Some Inconvenient Truths Revealed During a Chaotic Trump Weekend (Updated)
And what does the President of the United States say about the weekend chaos?
The commander-in-chief tweeted some great alternative facts early this morning:
“Only 109 people out of 325,000 were detained and held for questioning. Big problems at airports were caused by Delta computer outage… protesters and the tears of Senator Schumer. Secretary Kelly said that all is going well with very few problems. MAKE AMERICA SAFE AGAIN!…There is nothing nice about searching for terrorists before they can enter our country. This was a big part of my campaign. Study the world!”
But you know something, Mr. Trump? Senator Schumer’s tears are America’s tears and those tears will soon be translated into a movement that your silly, little tweets can no stop.
Calling Trump’s perhaps Unconstitutional — certainly ill conceived and ill-implemented — travel ban “the exploitation of fear” and the victims of his actions the “roadkill of Trump’s posturing,” Fareed Zakaria revealed a few facts on his CNN GPS show that certainly are inconvenient for Trump and his minions.
Referring to the seven countries affected by Trump’s ban and the threat they pose to Americans, Zakaria referenced a study by the prestigious CATO Institute and tallied the number of Americans killed on U.S. soil between 1975 and 2015 by citizens of those countries:
Let me save the government some money and offer up the data right now…Iraq – zero, Iran -zero, Syria – zero, Yemen – zero, Libya – zero, Somalia – zero, Sudan — zero.
We may still remember that the terrorists who created the greatest havoc and caused the greatest carnage ever on U.S. soil came from Saudi Arabia and then were given safe passage in Afghanistan — neither country is on the travel ban list.
As to how these particular countries were chosen, Zakaria says it was “truly mysterious,” before observing, “None of the Muslim majority countries that have a Trump hotel, building or office are on the list.”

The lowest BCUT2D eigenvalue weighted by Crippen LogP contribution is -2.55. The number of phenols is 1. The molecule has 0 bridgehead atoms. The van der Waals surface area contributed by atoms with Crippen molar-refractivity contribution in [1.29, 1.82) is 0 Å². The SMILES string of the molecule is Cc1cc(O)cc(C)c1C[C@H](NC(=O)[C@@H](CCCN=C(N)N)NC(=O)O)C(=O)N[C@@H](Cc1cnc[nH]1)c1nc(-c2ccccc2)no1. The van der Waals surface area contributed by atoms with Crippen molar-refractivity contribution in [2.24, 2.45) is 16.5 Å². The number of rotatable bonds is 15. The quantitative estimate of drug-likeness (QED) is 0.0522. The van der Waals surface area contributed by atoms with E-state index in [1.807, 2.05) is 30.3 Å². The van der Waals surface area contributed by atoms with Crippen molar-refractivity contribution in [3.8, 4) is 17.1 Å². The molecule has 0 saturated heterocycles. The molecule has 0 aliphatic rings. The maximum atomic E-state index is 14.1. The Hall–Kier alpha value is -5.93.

On the “exploitation of fear,” Zakaria mentions, “From the birther campaign to the talk of Mexican rapists, Trump has always trafficked in fear mongering.”
And now, to “present himself as the country’s protector,” Trump had chosen to “punish ordinary men, women and children who are fleeing terrorism and violence,” Zakaria says.
In an opinion piece, the New York Times Editorial Board, calling Trump’s Muslim Ban “cowardly and dangerous,” took note of “the injury and suffering this ban inflicts on families that had every reason to believe they had outrun carnage and despotism in their homelands to arrive in a singularly hopeful nation.”
Referring to the “first casualties” of Trump’s “bigoted, cowardly, self-defeating policy,” — “families that had every reason to believe they had outrun carnage and despotism in their homelands to arrive in a singularly hopeful nation,” — the Times laments:
It must have felt like the worst trick of fate for these refugees to hit the wall of Donald Trump’s political posturing at the very last step of a yearslong, rigorous vetting process. This ban will also disrupt the lives and careers of potentially hundreds of thousands of immigrants who have been cleared to live in America under visas or permanent residency permits.
The Times continues:
The order’s language makes clear that the xenophobia and Islamophobia that permeated Mr. Trump’s campaign are to stain his presidency as well. Un-American as they are, they are now American policy. “The United States must ensure that those admitted to this country do not bear hostile attitudes toward it and its founding principles,” the order says, conveying the spurious notion that all Muslims should be considered a threat. (It further claims to spare America from people who would commit acts of violence against women and those who persecute people on the basis of race, gender or sexual orientation. A president who bragged about sexually assaulting women and a vice president who has supported policies that discriminate against gay people might well fear that standard themselves.)
The editorial chastises “Republicans in Congress who remain quiet or tacitly supportive of the ban should recognize that history will remember them as cowards.” It also bemoans the silence of Trump’s secretary of defense, Jim Mattis, who was “cleareyed about the dangers of a proposed Muslim ban during the election, saying that American allies were reasonably wondering if ‘we have lost faith in reason.’”
The Times concludes:
[Mattis’] silence now is alarming to all who admire his commitment to American security. Mr. Mattis and other senior government officials who know better cannot lend their names to this travesty. Doing so would do more than tarnish their professional reputations. It would make them complicit in abdicating American values and endangering their fellow citizens.
Watch this great video of the peaceful protests at San Francisco International airport Saturday night, recorded and edited by the author’s nephew Wallace Colyer.
Lead image of San Francisco International Airport protests, courtesy Wallace Colyer